Dead Mobo or PSU?


B

Blitzkev

This is a very long story, but after hours of trying to fix and
searching forums, I've decided to ask you guys so please try and
help ;)

1 year ago I built my own computer, worked fine until about this
august, it started to freeze randomly and crash, I figured it was my
processor overheating since speedfan showed it running really hot. I
cleared out a bunch of dust and decided to buy a new heatsink and PSU
fan, and a new case. While I was at it I bought a new video card
because mine was outdated. The video card and case arrived, and I
began to transplant my mobo to the new case. Everything seemed to be
going well, I did lose one insulator washer, so I didn't screw one
screw into the motherboard just to be safe. The first power up didn't
do anything, but I soon found the problem and fixed it, and it booted
up like normal. After about 2-3 minutes of starting vista, while it
was searching for a new driver to the new 8600 GTS, the computer shut
itself down, after turning the screen white. The only thing left was
my mobo led, lit up green. So I turned the PSU off and then back on,
and this time the computer froze while it was loading the bios and
shut itself off again. I was afraid I might have installed the
heatsink on the CPU incorrectly, but I wanted to make sure, and waited
for everything to cool down and turned the PSU on once again. This
time I made it all the way into vista and turned on speedfan to check
the temperatures, it was reading 20 C and 34 C on my two CPU cores
(Pentium D 2.8ghz) but my video card was running at 70 C. I thought
maybe that was causing the system to shut down (made sense with the
screen freezing) and I looked online for answers. I found some sites
that told me to download the newest vista driver, and I managed to
download and install that driver while the system was still shutting
itself off intermittently. After I got the driver installed it seemed
to be working normally, it was going for about 25 minutes without
shutting off, and many tests were showing everything working
correctly. I tried listening to some music but found there was no
sound coming out of the speakers (I use my onboard sound)or my
headphone jack on my case, so I installed a new driver for the onboard
sound. When I restarted my computer, it blue screened loading vista
(IRQL_NOT_LESS_THEN_OR_EQUAL error) and then the next time I tried
starting my computer, everything spun like normal, all fans worked, HD
was spinning, GPU fan was spinning, DVD tray opened and closed, and
the MoBo light was green, but nothing showed up on the screen. My
motherboard wasn't even going through post anymore. I tried my old
video card in both slots, I tried different hard drives, and switching
my ram into the other two slots, I cleared my RTC ram cache, and
nothing could get the bios to show up on my monitor. I went to sleep
after working on it for many hours. This morning the condition hadn't
improved, so I removed my battery and then replaced it. The next time
I powered on my PSU nothing seemed to work, no fans spin at all, HD
doesn't spin when connected. The only thing that has life is my
Motherboards green LED.

I'm not sure what could have caused all this, but I think it's between
the motherboard and PSU. Possibly the CPU.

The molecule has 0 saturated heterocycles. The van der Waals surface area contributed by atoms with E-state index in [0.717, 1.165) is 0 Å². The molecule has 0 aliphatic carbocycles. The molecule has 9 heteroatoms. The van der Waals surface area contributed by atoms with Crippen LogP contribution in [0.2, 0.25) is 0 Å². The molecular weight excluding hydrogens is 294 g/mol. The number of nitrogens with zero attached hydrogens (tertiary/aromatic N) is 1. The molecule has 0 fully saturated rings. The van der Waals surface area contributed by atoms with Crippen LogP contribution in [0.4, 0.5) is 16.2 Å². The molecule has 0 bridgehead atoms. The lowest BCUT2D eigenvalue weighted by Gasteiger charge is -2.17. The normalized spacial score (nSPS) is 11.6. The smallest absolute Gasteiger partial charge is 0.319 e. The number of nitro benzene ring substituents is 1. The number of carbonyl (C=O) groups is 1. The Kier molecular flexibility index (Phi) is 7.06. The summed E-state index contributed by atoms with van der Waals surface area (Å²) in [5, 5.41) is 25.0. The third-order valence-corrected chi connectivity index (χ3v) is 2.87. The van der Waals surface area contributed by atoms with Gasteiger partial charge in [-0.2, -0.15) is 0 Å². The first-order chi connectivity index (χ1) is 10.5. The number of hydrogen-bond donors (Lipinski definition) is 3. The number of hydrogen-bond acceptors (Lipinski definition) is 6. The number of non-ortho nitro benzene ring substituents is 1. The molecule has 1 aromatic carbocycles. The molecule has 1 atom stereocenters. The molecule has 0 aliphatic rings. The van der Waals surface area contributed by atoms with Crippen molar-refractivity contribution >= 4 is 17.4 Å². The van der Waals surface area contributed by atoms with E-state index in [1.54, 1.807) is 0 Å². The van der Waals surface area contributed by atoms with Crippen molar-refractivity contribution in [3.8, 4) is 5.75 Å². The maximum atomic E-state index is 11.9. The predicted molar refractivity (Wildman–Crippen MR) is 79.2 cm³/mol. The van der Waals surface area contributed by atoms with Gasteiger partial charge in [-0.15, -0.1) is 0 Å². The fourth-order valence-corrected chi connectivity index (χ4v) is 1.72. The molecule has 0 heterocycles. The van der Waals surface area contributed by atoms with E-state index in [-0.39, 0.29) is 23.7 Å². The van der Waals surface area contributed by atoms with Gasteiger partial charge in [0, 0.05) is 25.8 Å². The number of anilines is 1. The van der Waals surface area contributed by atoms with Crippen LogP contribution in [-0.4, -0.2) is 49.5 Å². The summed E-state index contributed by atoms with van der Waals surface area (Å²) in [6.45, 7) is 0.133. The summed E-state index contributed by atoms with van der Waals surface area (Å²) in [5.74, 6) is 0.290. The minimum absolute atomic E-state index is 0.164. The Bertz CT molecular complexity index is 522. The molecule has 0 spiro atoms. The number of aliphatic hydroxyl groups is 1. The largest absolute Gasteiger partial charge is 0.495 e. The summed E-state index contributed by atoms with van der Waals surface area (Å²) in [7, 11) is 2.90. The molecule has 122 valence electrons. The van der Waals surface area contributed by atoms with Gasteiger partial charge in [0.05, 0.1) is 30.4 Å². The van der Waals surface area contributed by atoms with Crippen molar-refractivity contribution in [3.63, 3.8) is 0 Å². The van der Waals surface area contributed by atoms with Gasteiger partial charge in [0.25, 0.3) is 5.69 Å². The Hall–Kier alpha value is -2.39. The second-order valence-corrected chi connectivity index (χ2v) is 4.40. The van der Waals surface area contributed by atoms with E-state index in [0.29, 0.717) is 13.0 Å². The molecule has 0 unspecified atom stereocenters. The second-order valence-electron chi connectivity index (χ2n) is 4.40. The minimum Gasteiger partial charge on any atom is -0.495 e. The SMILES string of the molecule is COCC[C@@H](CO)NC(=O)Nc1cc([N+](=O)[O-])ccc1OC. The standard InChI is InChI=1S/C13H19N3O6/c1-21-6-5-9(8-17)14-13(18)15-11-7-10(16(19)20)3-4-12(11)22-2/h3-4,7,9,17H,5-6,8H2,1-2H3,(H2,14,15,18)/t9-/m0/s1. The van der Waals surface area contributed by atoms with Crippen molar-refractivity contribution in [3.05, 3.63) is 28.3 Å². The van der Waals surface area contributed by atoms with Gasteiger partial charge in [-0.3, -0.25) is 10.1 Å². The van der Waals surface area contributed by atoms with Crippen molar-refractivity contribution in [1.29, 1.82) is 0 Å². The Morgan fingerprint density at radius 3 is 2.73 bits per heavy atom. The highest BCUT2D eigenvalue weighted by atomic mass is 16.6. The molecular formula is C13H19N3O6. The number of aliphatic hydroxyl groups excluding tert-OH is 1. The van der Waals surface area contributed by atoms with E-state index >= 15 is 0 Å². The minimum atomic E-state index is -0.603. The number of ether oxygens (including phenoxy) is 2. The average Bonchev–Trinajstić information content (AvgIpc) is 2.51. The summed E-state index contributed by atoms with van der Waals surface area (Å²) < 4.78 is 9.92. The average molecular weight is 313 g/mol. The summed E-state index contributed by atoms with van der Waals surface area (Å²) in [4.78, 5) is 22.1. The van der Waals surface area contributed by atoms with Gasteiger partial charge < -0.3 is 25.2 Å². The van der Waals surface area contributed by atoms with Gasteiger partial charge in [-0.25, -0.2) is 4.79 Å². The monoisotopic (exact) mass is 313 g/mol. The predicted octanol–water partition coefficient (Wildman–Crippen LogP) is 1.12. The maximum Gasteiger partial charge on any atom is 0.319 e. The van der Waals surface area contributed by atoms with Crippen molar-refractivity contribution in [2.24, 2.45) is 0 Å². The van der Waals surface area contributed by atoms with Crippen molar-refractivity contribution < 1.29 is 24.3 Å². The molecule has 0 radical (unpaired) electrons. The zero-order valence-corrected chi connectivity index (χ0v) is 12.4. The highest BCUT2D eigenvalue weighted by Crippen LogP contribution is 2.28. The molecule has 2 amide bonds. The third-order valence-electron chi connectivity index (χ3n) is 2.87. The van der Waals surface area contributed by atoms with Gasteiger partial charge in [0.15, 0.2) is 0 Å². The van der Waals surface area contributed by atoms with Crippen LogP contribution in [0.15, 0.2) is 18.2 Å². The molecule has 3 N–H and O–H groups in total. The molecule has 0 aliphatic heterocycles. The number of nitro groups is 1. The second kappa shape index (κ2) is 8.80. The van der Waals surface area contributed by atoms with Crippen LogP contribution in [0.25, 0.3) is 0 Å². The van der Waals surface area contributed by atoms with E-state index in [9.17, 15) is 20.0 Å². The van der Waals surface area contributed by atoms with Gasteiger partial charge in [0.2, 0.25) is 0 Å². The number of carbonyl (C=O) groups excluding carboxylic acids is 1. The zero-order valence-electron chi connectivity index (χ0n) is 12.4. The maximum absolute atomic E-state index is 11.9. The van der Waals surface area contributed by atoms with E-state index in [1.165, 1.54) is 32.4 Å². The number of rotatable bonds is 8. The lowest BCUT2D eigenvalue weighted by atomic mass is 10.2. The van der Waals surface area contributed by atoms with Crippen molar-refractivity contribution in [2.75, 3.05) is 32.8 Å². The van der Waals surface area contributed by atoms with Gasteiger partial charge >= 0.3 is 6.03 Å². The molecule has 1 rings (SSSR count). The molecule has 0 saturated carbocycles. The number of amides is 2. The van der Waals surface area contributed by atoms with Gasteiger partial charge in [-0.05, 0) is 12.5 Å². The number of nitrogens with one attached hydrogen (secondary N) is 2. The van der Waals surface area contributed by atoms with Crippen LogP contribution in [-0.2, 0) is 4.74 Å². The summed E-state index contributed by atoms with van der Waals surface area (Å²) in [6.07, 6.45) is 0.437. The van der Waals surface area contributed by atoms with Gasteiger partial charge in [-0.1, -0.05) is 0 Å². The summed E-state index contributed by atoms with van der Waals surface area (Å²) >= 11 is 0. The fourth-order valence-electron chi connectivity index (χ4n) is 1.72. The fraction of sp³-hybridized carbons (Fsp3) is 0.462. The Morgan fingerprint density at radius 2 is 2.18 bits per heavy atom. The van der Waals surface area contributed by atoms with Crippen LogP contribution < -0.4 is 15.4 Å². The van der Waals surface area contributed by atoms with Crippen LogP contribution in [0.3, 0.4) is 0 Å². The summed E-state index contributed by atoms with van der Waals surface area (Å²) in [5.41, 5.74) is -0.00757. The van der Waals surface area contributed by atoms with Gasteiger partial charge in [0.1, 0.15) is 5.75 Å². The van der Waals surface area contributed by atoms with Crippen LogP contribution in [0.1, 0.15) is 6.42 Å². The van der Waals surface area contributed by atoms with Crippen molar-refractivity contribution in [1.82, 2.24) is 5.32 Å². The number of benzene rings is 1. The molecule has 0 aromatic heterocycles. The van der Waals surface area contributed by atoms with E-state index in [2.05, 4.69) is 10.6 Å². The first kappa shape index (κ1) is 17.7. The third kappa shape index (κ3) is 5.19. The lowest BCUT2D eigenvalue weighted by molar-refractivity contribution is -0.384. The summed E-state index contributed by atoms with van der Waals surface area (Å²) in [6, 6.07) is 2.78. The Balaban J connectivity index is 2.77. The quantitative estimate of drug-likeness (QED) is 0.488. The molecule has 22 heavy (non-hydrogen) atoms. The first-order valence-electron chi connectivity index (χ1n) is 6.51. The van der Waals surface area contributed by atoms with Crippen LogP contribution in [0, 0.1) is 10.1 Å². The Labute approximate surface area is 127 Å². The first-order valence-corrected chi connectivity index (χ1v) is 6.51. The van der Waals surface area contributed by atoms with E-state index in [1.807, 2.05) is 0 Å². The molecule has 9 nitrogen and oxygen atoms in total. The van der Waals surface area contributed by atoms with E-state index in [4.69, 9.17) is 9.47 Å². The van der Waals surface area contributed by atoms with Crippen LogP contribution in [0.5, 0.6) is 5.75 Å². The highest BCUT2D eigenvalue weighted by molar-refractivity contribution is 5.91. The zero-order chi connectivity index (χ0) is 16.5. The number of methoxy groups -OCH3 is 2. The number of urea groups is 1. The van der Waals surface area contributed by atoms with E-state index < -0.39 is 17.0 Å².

Thanks in advance.
 
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J

JAD

This is a very long story, but after hours of trying to fix and
searching forums, I've decided to ask you guys so please try and
help ;)

1 year ago I built my own computer, worked fine until about this
august, it started to freeze randomly and crash, I figured it was my
processor overheating since speedfan showed it running really hot. I
cleared out a bunch of dust and decided to buy a new heatsink and PSU
fan, and a new case. While I was at it I bought a new video card
because mine was outdated. The video card and case arrived, and I
began to transplant my mobo to the new case. Everything seemed to be
going well, I did lose one insulator washer, so I didn't screw one
screw into the motherboard just to be safe. The first power up didn't
do anything, but I soon found the problem and fixed it, and it booted
up like normal. After about 2-3 minutes of starting vista, while it
was searching for a new driver to the new 8600 GTS, the computer shut
itself down, after turning the screen white. The only thing left was
my mobo led, lit up green. So I turned the PSU off and then back on,
and this time the computer froze while it was loading the bios and
shut itself off again. I was afraid I might have installed the
heatsink on the CPU incorrectly, but I wanted to make sure, and waited
for everything to cool down and turned the PSU on once again. This
time I made it all the way into vista and turned on speedfan to check
the temperatures, it was reading 20 C and 34 C on my two CPU cores
(Pentium D 2.8ghz) but my video card was running at 70 C. I thought
maybe that was causing the system to shut down (made sense with the
screen freezing) and I looked online for answers. I found some sites
that told me to download the newest vista driver, and I managed to
download and install that driver while the system was still shutting
itself off intermittently. After I got the driver installed it seemed
to be working normally, it was going for about 25 minutes without
shutting off, and many tests were showing everything working
correctly. I tried listening to some music but found there was no
sound coming out of the speakers (I use my onboard sound)or my
headphone jack on my case, so I installed a new driver for the onboard
sound. When I restarted my computer, it blue screened loading vista